You didn’t need another mother. You already had two – a birth mother and an adoptive mother.
Last year, I became Mother Number Three, your stepmother.
At first, I thought perhaps I should be like an auntie.
I quickly realized you needed me to be a stepmother. You wanted and needed my love.
For me, it meant loving you in a way that’s extremely close to the way I love my biological children and yet different because we have a relationship that’s rooted solely through love, and not determined by blood or by legal papers.
I grew and stretched and tried to step it up as a mother. I became more patient. I listened. I observed and held my tongue.
Some have written me off as a sort of Disney villain, like an evil stepmother. I’ve been accused of masquerading as a mother to a child who isn’t hers.
They’re right. I didn’t give birth to you, and I didn’t legally adopt you, but I do get to be a part of your life, and I consider it an honor.
I wanted three children, and by anyone’s standards – even my own – I was incredibly blessed to have a son and a daughter. Physically, I couldn’t have one more, and then, I was a single mother, so that third child just looked like it was never going to come.
And now, I have the privilege of cleaning your hair out of the bathroom sink. I stock blueberries in the freezer because I know how much you like them. I tuck you in and give you a kiss goodnight, just like I do with your brother and sister.
After my goofy wave when you spot me in the crowd at performances, I look down or hide behind the person in front of me so you won’t see the happy tears in my eyes and mess up whatever you’re doing.
Yes, I am your mother, too.
A few months ago, you practiced blowing through the mouthpiece of the cornet my own mother bought me when I was in the fifth grade. (It’s essentially like making a circle with your thumb and pointer finger, placing it over your pressed together lips, and blowing.)
Glamorous, it is not, but it sounded like sweet, simple beginnings of music to me.
You practiced a few short songs that day. Hot Cross Buns was last.
“Great job,” I said.
You smiled, and then to my horror, pointed to the next requirement on your assignment sheet: the parent signature.
My mouth dropped open, and – I can’t make this up – I looked around for help, but there was none to be found. Your dad was at the grocery store.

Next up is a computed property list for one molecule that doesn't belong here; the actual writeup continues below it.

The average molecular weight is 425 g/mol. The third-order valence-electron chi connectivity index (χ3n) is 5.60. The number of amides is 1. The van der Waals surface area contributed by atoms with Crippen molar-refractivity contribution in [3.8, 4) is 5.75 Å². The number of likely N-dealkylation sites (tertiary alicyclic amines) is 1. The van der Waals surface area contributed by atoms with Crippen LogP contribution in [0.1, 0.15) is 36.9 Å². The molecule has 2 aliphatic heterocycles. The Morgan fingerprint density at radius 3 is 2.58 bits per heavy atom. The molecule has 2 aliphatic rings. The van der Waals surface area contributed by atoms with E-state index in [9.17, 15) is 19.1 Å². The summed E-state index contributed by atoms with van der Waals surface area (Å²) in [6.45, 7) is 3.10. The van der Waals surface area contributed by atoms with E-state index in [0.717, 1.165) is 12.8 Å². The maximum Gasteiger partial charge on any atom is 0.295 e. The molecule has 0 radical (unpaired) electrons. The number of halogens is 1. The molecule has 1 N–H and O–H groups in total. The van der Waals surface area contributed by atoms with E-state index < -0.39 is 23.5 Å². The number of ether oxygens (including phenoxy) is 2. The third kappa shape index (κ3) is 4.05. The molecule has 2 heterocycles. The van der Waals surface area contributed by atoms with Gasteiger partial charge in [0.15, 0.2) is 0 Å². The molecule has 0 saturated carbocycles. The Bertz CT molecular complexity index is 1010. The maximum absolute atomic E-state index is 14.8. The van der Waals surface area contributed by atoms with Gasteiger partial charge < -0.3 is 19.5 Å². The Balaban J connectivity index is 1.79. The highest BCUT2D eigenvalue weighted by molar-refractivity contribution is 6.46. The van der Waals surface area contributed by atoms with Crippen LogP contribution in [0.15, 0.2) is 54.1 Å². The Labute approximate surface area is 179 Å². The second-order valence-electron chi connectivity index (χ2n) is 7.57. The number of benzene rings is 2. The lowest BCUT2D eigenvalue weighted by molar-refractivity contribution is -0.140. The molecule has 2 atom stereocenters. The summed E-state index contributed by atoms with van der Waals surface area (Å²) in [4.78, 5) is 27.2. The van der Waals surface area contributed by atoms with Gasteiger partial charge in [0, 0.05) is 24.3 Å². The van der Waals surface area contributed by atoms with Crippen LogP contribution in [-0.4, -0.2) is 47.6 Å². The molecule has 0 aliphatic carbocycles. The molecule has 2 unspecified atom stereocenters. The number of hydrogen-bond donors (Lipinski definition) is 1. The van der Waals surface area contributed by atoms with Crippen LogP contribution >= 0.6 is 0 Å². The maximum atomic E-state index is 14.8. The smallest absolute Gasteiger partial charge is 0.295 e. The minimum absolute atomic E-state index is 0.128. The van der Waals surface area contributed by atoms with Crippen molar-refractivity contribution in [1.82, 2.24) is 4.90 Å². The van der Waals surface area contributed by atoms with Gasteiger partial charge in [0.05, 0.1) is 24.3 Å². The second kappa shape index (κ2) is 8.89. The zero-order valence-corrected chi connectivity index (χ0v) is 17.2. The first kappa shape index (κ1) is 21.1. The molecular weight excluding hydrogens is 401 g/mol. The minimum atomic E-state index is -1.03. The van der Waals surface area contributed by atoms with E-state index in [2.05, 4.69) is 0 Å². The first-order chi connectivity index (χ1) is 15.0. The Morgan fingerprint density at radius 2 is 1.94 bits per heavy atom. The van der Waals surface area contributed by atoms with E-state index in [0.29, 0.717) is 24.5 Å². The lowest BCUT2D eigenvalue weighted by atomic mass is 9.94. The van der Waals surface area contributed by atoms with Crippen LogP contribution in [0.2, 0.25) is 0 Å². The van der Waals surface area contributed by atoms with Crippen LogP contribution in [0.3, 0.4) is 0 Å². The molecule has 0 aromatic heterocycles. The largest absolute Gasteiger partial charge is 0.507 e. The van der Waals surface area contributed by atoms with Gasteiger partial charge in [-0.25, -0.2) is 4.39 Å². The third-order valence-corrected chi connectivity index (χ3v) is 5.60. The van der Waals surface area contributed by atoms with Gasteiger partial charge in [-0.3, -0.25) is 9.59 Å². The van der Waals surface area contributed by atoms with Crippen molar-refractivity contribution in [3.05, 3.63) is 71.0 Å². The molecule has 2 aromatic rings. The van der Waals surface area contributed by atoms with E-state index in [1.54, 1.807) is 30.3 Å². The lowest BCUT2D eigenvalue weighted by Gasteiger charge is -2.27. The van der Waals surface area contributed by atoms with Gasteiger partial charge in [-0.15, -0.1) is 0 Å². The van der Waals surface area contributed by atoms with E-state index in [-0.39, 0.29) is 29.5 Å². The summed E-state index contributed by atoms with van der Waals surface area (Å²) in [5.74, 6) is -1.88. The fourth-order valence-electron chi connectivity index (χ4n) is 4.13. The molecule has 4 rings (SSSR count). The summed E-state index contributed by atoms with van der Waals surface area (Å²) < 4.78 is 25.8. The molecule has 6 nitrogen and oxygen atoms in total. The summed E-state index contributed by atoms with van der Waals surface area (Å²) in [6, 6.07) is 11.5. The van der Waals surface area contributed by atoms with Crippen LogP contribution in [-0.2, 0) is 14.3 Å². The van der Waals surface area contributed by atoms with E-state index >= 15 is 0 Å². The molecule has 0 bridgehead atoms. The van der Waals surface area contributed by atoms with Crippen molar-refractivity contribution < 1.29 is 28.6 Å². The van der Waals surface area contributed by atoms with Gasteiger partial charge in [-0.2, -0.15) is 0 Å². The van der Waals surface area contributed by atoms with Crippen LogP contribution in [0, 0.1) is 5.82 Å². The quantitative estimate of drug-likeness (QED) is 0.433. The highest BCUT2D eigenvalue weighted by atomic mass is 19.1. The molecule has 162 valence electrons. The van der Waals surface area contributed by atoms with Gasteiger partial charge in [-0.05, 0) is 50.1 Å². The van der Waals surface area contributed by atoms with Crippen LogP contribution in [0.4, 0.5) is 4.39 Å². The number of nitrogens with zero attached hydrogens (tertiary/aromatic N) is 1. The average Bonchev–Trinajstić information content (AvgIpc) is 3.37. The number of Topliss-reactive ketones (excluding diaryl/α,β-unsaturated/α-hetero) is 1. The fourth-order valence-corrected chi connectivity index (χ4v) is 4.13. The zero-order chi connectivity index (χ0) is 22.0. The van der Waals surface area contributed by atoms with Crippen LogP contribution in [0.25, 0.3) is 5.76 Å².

I cannot sign off on surgeries, I panicked silently. I cannot register you for school. I cannot … who am I kidding?! This isn’t a major medical decision, this is a homework assignment.
You pointed again, looking me in the eye, smiling and waiting.
You were so confident that I should do it. And so I did.
I’ve never done something quite so bold. A close runner-up was the one time I greeted you first when you got out of the pool at a swim meet last summer. I waited until your adoptive mother finished taking her video, and then I swooped in and congratulated you.
Gasp! Who does she think she is?!
I’m sure that in the coming years, naysayers will continue to correct me, and add the word, “step,” when I refer to your brother and sister.
It sounds to me as if they are saying, “step” means “not for real.”
I grew up with a half-brother. I call him my brother. He is the only brother I have.
It isn’t easy to gain your footing on the “steps” that are part of a blended family. No one is flawless. We are all trying to do the best we can.
Now that we are a family, what those who say nay may not realize is that you aren’t an only child anymore. My biological daughter isn’t my only daughter anymore. My biological son is still the baby of the family, and he’s happy to maintain that title.
You very much have one brother and one sister that require all of you at times to take seven-minute-or-less showers so that the others won’t get cold water.
We’ve jokingly referred to needing a stepparent name in our home. I suggested “Pops” at lunch recently. I wondered aloud if that would make me “Mops.”
We all laughed.
“Ma” and “Pa” didn’t seem to fit us, either.
At times, when you’re doing something really ordinary, like scratching your head – a nervous habit that you once tried to break to earn a Girl Scout badge – I think of your birth mother and wonder if she’s thinking of you right then.
You probably wouldn’t call her mother either, I think, even though she is.
I won’t apologize for being your Mother Number Three. I’m starting to get my footing, and I’ve realized there’s no need to sidestep around it.
I didn’t see you first, or second.
But I am your mother, too. And I love you.